Disc Two lets the characters develop. Set to a backdrop of soaring woodwinds, brass, and strings, Auguscik sings words of encouragement. The song blossoms with the hope and romance of fairy tales. But fairy tales are also typified by the affliction of dark days, and so when shadows descend upon the composition as it transitions to the next song, it’s almost to be expected. This time it’s Ulery who takes over the role of vocalist. His voice has little range, and it’s sort of brittle; qualities which imbue the music with an eye-opening vulnerability as he sings of his worry of loneliness and worst case scenarios. It makes for one of the album’s biggest successes. After this, the composition returns to the jazz piano trio, and then true to form, it grows organically from there. Joined by strings, alto flute, and bass clarinet, the tune lifts off, returning to its original spot for the song’s conclusion.

Auguscik returns to vocals for the final three tracks (with Ulery providing some accompaniment). They’re beautiful songs, and of particular note is the superb pairing of Tim Munro on alto flute with the bass clarinet of Michael Maccaferri on “To the Brim”, who enter with melodic statements of heartbreaking beauty. Their appearances are only momentary, but it speaks well to Ulery’s talents that he allows his compositions room to breathe such that seemingly minor details and embellishments are allowed to become something greater.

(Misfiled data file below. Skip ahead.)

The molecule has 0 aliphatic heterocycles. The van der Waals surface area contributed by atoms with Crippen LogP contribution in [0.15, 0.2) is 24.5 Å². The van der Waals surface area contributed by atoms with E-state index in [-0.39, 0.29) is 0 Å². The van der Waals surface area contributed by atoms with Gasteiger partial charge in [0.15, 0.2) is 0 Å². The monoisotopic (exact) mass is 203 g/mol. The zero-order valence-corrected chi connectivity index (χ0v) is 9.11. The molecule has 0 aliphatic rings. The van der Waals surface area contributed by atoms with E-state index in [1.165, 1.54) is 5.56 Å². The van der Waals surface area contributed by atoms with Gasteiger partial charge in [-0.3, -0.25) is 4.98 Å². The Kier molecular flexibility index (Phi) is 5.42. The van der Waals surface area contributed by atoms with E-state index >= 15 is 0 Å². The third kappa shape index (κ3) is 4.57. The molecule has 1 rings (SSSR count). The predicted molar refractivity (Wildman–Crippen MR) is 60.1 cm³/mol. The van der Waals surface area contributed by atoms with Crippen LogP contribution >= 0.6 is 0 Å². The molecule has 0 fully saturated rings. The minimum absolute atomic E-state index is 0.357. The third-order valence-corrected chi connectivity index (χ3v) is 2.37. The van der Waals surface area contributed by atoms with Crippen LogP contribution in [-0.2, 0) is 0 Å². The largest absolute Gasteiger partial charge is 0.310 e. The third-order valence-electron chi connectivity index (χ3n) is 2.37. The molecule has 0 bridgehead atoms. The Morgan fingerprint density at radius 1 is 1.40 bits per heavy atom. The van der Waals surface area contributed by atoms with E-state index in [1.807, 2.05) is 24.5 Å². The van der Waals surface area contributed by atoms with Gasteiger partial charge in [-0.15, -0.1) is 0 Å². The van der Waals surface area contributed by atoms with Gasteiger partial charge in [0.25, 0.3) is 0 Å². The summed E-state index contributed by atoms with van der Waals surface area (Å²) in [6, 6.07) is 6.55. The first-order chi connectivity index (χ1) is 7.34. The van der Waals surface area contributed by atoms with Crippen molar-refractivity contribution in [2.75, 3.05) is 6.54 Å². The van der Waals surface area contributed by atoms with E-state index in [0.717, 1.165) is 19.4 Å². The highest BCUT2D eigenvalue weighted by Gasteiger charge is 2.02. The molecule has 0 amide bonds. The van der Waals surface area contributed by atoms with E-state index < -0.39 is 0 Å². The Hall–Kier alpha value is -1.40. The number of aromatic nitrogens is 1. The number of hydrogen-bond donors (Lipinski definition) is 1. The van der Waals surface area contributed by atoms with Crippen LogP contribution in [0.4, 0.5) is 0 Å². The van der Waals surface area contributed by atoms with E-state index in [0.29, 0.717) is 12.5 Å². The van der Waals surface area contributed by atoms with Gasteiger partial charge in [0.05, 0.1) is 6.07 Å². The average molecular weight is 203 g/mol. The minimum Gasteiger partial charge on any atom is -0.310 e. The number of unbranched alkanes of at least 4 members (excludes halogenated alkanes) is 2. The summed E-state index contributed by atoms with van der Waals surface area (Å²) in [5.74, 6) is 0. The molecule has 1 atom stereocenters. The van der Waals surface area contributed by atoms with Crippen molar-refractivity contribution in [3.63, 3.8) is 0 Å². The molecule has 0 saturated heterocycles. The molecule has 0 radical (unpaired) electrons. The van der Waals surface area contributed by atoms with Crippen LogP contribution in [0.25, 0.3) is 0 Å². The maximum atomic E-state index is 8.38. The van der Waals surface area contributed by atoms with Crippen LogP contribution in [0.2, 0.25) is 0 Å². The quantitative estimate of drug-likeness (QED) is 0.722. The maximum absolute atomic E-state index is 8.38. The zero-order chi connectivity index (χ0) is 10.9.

“… allowed to become something greater.” That is By A Little Light in a nutshell.

By Dave Summers

RGG - True Story (2009) by Adam Baruch

RGG (band)

Przemyslaw Raminiak (piano)
Maciej Garbowski (bass)